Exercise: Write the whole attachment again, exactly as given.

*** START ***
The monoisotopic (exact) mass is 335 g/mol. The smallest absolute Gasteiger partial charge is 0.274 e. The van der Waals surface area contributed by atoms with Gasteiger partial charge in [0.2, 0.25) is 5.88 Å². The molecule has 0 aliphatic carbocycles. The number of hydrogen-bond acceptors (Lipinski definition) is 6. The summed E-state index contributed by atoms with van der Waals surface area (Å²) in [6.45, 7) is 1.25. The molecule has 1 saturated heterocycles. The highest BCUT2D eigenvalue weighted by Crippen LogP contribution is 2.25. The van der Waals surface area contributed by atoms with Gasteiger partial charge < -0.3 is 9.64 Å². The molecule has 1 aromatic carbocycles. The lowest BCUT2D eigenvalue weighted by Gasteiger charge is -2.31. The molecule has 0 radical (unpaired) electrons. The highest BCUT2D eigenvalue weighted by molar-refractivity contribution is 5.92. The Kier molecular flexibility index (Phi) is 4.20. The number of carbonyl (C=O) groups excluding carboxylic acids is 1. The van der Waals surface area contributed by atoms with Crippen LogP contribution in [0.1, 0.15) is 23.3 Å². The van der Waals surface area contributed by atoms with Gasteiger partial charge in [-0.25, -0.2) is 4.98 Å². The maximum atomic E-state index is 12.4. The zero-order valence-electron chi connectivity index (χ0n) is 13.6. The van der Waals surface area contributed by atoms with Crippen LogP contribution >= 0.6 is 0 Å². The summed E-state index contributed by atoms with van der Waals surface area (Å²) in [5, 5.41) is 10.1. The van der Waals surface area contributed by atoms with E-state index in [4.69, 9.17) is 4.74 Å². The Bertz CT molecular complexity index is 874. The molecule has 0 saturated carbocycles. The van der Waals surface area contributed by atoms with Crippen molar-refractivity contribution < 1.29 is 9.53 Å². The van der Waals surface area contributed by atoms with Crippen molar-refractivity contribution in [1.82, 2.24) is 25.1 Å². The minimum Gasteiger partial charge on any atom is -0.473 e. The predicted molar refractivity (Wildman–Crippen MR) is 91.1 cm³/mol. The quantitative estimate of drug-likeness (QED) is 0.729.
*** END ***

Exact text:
The monoisotopic (exact) mass is 335 g/mol. The smallest absolute Gasteiger partial charge is 0.274 e. The van der Waals surface area contributed by atoms with Gasteiger partial charge in [0.2, 0.25) is 5.88 Å². The molecule has 0 aliphatic carbocycles. The number of hydrogen-bond acceptors (Lipinski definition) is 6. The summed E-state index contributed by atoms with van der Waals surface area (Å²) in [6.45, 7) is 1.25. The molecule has 1 saturated heterocycles. The highest BCUT2D eigenvalue weighted by Crippen LogP contribution is 2.25. The van der Waals surface area contributed by atoms with Gasteiger partial charge < -0.3 is 9.64 Å². The molecule has 1 aromatic carbocycles. The lowest BCUT2D eigenvalue weighted by Gasteiger charge is -2.31. The molecule has 0 radical (unpaired) electrons. The highest BCUT2D eigenvalue weighted by molar-refractivity contribution is 5.92. The Kier molecular flexibility index (Phi) is 4.20. The number of carbonyl (C=O) groups excluding carboxylic acids is 1. The van der Waals surface area contributed by atoms with Crippen LogP contribution in [0.1, 0.15) is 23.3 Å². The van der Waals surface area contributed by atoms with Gasteiger partial charge in [-0.25, -0.2) is 4.98 Å². The maximum atomic E-state index is 12.4. The zero-order valence-electron chi connectivity index (χ0n) is 13.6. The van der Waals surface area contributed by atoms with Crippen LogP contribution >= 0.6 is 0 Å². The summed E-state index contributed by atoms with van der Waals surface area (Å²) in [5, 5.41) is 10.1. The van der Waals surface area contributed by atoms with E-state index in [4.69, 9.17) is 4.74 Å². The Bertz CT molecular complexity index is 874. The molecule has 0 saturated carbocycles. The van der Waals surface area contributed by atoms with Crippen molar-refractivity contribution < 1.29 is 9.53 Å². The van der Waals surface area contributed by atoms with Crippen molar-refractivity contribution in [1.82, 2.24) is 25.1 Å². The minimum Gasteiger partial charge on any atom is -0.473 e. The predicted molar refractivity (Wildman–Crippen MR) is 91.1 cm³/mol. The quantitative estimate of drug-likeness (QED) is 0.729.